Anxiety over immigrants does not exist in a political vacuum. Politicians who stoke it typically share other positions that strike at the heart of today’s globalized economy. Trump has lambasted the Chinese as “people who are destroying your children’s and grandchildren’s future” and advocated a 20 percent tariff on all imports to the U.S. Le Pen wants France to abandon the euro, and in the wake of the Paris attacks she has called for abrogating the Schengen zone of travel without border controls in the heart of Europe. “People may moderate their views once they achieve power, but these policies of Le Pen would be a catastrophe,” says Eric Chaney, chief economist at Paris-based AXA.

Even if ?Trump and Le Pen fail, the resentment propelling them and other nationalist politicians — like Geert Wilders, leader of the Netherlands’ Party for Freedom, who has compared the Koran to Mein Kampf and says the Dutch “want their country back,” and Jimmie Åkesson, whose Sweden Democrats say their country needs to stop immigration to save the welfare state — is unlikely to fade. It threatens to undermine internationalist trends that have been ascendant since the collapse of Soviet Communism and China’s shift toward free markets, says Jeffrey Garten, dean emeritus of the Yale School of Management and a former U.S. undersecretary of Commerce. “Globalization has become so complex that it’s creating a kind of indigestion when countries want to get their bearings,” he says. “The enormous backlash against immigration and refugees is an illustration of that.”

NATIVIST REACTION AGAINST IMMIGRATION and the broader integrationist agenda is not a foregone conclusion, however. Polling data can be contradictory, but in a 2014 survey by the U.S.-based Pew Research Center, solid majorities in the U.K. and Germany agreed that immigrants “make our country stronger.” In the U.S., 63 percent of the public thinks “immigration is a good thing,” according to a recent poll by the National Academy of Sciences.

One factor in this underlying goodwill is the rising proportion of people like Vivek Wadhwa. Thirty percent of immigrants in OECD nations are highly skilled. Job growth among foreign-born U.S. residents during the economic recovery underscores the trend: Construction, a classic employer of migrants, was the most vibrant sector, adding 372,000 jobs from 2011 to 2014, but trailing close behind at 320,000 was professional and technical services.

Canada and Australia have transformed their smaller societies with little dissent by using a merit system to attract the well-off and skilled. Canada’s foreign-born population has swelled to nearly 20 percent of all residents and Australia’s to more than 25 percent, compared with 13 percent in the U.S. and U.K. A stunning 90 percent of Australians believe immigration improves their society, according to a 2015 poll by the Australian National University. Comfort with migration fosters generosity toward refugees. A week after the Paris attacks, newly elected Prime Minister Justin Trudeau signed off on a plan to resettle 25,000 Syrian refugees in Canada, even as dozens of U.S. governors signed illegal executive orders to ban them from their states.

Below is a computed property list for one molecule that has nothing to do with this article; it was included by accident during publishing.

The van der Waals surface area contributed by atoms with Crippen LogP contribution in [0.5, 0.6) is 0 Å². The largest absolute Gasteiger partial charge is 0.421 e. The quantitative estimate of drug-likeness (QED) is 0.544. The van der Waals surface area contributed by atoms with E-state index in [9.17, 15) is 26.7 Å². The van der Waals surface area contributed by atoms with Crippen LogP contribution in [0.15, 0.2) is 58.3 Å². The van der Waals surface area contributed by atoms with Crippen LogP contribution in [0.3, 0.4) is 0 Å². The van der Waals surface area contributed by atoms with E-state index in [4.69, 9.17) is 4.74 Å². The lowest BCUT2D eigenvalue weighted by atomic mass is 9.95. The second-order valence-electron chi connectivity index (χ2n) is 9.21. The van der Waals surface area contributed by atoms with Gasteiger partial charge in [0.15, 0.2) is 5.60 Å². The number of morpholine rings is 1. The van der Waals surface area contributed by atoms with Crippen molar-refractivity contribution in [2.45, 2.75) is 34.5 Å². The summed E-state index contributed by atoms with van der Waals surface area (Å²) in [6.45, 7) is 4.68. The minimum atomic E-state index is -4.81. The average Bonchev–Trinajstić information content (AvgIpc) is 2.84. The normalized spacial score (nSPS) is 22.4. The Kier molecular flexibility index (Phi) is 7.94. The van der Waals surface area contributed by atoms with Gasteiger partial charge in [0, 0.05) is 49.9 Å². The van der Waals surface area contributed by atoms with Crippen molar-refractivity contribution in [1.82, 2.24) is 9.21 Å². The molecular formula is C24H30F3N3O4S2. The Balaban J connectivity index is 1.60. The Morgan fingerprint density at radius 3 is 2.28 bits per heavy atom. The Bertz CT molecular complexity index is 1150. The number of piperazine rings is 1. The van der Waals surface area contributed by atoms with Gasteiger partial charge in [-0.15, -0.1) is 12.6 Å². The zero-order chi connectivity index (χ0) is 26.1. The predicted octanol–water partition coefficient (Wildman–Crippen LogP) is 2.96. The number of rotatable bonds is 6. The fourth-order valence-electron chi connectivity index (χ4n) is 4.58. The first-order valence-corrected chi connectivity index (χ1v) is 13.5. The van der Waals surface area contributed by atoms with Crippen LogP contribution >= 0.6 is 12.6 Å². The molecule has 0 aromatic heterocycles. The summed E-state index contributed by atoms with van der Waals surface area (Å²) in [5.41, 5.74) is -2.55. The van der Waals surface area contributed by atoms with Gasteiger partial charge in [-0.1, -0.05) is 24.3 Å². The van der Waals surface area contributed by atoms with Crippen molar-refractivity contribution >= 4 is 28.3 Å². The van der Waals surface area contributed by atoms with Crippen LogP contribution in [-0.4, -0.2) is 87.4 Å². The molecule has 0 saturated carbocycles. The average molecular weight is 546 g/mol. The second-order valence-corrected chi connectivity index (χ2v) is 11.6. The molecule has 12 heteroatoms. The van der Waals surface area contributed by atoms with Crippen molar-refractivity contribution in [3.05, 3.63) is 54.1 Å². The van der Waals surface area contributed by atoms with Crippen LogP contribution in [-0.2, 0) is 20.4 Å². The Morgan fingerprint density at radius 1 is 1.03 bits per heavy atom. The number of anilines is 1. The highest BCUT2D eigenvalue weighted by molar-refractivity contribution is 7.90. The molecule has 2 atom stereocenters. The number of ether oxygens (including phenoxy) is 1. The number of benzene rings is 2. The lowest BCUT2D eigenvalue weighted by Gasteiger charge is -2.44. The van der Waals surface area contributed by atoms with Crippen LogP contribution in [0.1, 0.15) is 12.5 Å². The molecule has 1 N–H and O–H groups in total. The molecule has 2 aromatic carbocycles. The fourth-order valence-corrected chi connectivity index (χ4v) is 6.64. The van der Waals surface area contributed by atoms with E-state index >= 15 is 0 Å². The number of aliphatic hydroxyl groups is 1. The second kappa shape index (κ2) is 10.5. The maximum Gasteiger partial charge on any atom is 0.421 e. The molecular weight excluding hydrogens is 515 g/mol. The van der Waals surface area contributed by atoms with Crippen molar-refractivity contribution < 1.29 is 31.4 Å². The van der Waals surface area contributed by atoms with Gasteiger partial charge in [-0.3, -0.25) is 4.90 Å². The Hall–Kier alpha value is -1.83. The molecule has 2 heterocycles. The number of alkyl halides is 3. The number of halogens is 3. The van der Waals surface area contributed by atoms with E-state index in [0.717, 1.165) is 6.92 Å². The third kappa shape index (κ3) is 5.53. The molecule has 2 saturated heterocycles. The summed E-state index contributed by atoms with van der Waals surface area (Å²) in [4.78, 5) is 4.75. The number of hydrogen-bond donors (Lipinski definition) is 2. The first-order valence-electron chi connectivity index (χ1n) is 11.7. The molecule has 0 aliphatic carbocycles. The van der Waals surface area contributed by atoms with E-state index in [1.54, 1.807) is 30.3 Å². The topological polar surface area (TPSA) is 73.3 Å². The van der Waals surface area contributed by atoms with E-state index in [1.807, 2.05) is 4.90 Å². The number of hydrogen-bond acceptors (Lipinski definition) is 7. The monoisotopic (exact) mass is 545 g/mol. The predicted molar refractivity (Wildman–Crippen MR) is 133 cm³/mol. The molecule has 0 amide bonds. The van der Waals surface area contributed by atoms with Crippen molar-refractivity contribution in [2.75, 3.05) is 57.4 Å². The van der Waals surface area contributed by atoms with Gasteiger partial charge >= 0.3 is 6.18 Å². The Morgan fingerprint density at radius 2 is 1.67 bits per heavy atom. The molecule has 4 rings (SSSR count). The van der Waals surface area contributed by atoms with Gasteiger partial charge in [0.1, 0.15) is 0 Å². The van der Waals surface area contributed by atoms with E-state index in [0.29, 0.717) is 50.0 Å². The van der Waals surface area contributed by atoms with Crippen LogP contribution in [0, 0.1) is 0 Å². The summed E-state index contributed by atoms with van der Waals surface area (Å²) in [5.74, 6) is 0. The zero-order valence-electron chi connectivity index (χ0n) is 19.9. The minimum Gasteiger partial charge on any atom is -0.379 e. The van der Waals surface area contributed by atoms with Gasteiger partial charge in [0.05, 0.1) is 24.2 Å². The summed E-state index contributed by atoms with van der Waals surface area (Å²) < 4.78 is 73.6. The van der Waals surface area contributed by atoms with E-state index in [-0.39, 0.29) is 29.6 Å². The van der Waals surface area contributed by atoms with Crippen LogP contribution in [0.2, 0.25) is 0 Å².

In the bigger rich countries, the racial face of immigration is shifting away from the groups that have provoked the most antagonism, though you might not know it listening to Trump or Le Pen. Over the past ten years, Europe has welcomed fewer Muslims and many more of its Continental brethren from new EU members like Poland and Romania. In the U.S., Asian newcomers now outnumber those from Latin America.

In a profound historical twist, 70 years after World War II, Germany is the beacon of tolerant internationalism in Europe. Merkel has opened the door for Syrian refugees and declared that “Islam belongs to Germany.” Her stance has generated no small amount of backlash, from both her own conservative electorate and from EU partners opposed to her refugee-­sharing plan. Yet Merkel brings rich political capital to this crisis: ­German employment stands at its highest level since reunification in 1990, and there is a broad awareness in Germany that, with the world’s lowest birth rate, the country needs fresh blood. The chancellor’s approval ratings have dipped but remain above 50 percent, an enviable number for other Western leaders. “The most right-wing 20 percent of the electorate has become increasingly agitated, but the rest are not in a panic,” says Josef Janning, who heads the Berlin office of the European Council on Foreign Relations (ECFR). That could change, however, if the chancellor fails to restore a sense of order by spring. “If we still have refugees living in school gymnasiums in March, so that children have to skip their sports lessons, patience could run out,” Janning says.

FOR GUIDANCE ON GLOBAL BEST practices in absorbing immigrants, Europeans might look to Canada and Australia. The two countries bring cultural and geographic advantages to the modern migration era: frontier histories and no land borders with poorer nations. Canada hung out the world’s first sign advertising for rich immigrants in 1986, with a statute that offered permanent residence to anyone who would invest C$500,000 ($375,000) in the country. That law brought in 57,000 families over the next decade, mostly Hong Kongers seeking a safe haven before the city’s 1997 return to China, and a further 128,000 before the so-called investor immigration program was terminated in 2010 amid concerns about fraud.